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5 Tips for Responding to Reports of Bullying

 Alana Gary 1 - Buelow Vetter Buikema Olson & Vliet

As National Bullying Prevention Month draws to a close, it is important to reflect on the legal requirements and best practices for addressing reports of bullying and harassment. Effectively responding to reports of bullying and harassment is critical, not only for protecting the safety and wellbeing of the students, but also for protecting the school district from liability. If a school does not effectively address reported bullying and harassment, potential bases for liability could include Title IX, Section 504, and negligent supervision, for example.

Here are some quick tips to keep in mind when responding to complaints of bullying or harassment from a student or parent:

  1. Know when to implement the policies and procedures related to bullying and harassment. Reports of bullying or harassment trigger the school district’s policies and procedures related to bullying and harassment – it’s that simple! The purpose of bullying and harassment complaint procedures is to provide a process for investigating the complaint and determining, based upon the findings of the investigation, whether prohibited bullying or harassment occurred. A common mistake is to predetermine whether the reported conduct likely constitutes bullying or harassment without going through the steps of the complaint procedures. When asked whether you followed the bullying policy after receiving a bullying complaint, your answer should never be, “No, because it wasn’t really bullying.”
  1. Follow the applicable policies and procedures step by step. For example, the applicable complaint procedures may require: interviewing certain individuals; providing a response within a certain timeline; providing a written response or report that includes specific information; and an opportunity for an appeal of the decision.
  1. Be mindful of confidentiality obligations in responding to complaints from students and parents, while still responding in a meaningful way. Be careful not to improperly disclose confidential student or personnel information in responding to a complaint. That said, parents who file complaints about a staff member’s or other student’s treatment of their child should be given the following information, within the confines of Wis. Stat. § 118.125 (Pupil Records), FERPA, Wis. Stat. § 19.36(10) (employee personnel records), and other laws related to the confidentiality of student and personnel records:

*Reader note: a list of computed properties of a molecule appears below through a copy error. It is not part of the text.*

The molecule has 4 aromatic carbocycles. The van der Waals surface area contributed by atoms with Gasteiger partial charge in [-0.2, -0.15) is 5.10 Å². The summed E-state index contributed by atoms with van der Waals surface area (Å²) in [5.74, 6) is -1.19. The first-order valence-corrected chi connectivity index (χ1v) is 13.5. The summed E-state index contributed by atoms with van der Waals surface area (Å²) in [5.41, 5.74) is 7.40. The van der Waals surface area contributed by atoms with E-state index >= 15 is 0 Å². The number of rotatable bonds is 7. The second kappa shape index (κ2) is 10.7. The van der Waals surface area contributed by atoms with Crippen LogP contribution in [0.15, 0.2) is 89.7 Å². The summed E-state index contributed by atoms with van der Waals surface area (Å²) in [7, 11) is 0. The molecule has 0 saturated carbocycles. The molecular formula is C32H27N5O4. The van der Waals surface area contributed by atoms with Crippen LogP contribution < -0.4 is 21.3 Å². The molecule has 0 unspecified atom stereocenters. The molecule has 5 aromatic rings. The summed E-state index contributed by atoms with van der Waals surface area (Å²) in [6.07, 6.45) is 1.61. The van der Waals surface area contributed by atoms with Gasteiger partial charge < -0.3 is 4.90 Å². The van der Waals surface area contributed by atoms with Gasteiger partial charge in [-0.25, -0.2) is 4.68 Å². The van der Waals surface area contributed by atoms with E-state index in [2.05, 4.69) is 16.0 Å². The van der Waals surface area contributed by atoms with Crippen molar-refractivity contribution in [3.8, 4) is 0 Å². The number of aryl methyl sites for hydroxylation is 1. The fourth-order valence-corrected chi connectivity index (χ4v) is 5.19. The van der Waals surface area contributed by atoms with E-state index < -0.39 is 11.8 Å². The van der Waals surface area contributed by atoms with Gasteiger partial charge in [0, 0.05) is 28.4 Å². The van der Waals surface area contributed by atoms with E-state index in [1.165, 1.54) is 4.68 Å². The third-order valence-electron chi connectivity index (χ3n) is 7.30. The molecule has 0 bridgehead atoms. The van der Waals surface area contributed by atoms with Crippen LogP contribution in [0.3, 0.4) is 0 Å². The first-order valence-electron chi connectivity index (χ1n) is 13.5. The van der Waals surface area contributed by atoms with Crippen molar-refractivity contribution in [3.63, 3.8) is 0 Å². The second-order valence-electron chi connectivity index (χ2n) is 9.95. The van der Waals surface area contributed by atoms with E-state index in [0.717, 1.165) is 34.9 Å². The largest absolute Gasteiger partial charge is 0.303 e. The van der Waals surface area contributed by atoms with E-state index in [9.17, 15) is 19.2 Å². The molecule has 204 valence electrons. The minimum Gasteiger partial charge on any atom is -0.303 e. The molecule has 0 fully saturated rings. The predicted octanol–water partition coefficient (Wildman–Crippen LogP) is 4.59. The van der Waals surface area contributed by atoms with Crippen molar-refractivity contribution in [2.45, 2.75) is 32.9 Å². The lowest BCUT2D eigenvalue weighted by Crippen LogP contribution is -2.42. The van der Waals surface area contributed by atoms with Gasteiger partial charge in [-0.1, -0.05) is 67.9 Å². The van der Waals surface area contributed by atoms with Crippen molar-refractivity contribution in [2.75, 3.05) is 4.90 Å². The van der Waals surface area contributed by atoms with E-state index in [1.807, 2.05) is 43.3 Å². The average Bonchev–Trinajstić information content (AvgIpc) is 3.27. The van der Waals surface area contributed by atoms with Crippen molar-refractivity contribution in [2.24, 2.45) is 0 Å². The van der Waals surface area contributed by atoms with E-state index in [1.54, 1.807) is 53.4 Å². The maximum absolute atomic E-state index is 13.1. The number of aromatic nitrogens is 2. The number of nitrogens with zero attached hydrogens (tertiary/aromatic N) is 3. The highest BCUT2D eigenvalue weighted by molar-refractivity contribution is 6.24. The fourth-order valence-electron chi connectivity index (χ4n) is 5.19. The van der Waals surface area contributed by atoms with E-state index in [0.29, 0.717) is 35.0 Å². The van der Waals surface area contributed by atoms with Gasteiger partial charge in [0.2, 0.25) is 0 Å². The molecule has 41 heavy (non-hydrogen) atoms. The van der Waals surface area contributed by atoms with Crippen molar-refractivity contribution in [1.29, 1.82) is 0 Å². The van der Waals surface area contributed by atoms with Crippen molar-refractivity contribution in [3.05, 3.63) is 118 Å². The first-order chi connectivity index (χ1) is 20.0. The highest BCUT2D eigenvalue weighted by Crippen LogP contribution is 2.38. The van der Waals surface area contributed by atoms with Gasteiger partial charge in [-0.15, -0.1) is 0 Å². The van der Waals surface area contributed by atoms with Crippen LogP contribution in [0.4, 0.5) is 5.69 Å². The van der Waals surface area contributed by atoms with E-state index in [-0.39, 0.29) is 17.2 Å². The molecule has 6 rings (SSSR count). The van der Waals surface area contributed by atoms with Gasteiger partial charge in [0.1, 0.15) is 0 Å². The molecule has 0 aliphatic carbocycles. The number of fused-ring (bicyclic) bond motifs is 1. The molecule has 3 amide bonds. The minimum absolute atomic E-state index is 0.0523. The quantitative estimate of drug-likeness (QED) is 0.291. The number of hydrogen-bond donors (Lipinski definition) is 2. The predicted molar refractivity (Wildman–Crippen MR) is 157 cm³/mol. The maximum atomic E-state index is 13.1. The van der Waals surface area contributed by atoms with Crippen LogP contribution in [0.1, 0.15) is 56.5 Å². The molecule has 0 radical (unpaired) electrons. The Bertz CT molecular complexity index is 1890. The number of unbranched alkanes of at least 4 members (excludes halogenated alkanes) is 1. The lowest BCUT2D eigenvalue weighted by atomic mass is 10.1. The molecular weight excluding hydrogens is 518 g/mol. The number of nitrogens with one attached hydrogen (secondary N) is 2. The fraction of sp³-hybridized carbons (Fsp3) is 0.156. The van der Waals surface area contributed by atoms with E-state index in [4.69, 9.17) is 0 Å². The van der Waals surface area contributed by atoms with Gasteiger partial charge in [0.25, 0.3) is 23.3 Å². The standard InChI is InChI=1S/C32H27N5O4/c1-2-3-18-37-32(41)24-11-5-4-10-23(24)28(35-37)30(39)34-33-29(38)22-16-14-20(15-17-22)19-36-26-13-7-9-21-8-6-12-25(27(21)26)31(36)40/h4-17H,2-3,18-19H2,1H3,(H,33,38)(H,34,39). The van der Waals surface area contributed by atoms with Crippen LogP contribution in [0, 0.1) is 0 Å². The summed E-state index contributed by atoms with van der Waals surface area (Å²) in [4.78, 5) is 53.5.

1. The steps the District has taken or will be taking to investigate the complaint;
    2. The basis for the District’s findings and conclusions; and,
    3. The action that has been or will be taken by the District, if any.

The amount of detail given should be determined on a case-by-case basis. General statements such as, “We can’t discuss personnel matters/other students with you, but rest assured, we took care of it,” without giving any additional information, is not sufficient.

  1. Consider taking remedial action during the course of the investigation to ensure that the affected students are safe. Often, a thorough investigation may take up to two weeks to complete. During this time period, it is important to consider adopting interim measures to prevent additional bullying or harassment from occurring while the investigation is pending. This is important even though the district may ultimately find that the reported conduct did not meet the definition of bullying or harassment in board policy. A school district is more likely to avoid litigation when such interim measures are adopted.
  1. If the investigation determines that prohibited bullying or harassment occurred, take appropriate remedial action to prevent the bullying or harassment from continuing. Taking action (e.g., disciplining the perpetrator) is not sufficient to avoid liability if the action is clearly unreasonable in light of the known circumstances. For example, under Title IX, a school district may be held liable for student-on-student harassment if it has knowledge that its remedial action is ineffective, yet it continues to use those same methods to no avail.

If you need assistance responding to a bullying or harassment complaint or reviewing applicable policies and procedures, or if you have any questions about this Legal Update, please contact Alana Leffler at aleffler@buelowvetter.com or 262-364-0267, Gary Ruesch at gruesch@buelowvetter.com or 262-364-0263, or your Buelow Vetter attorney.

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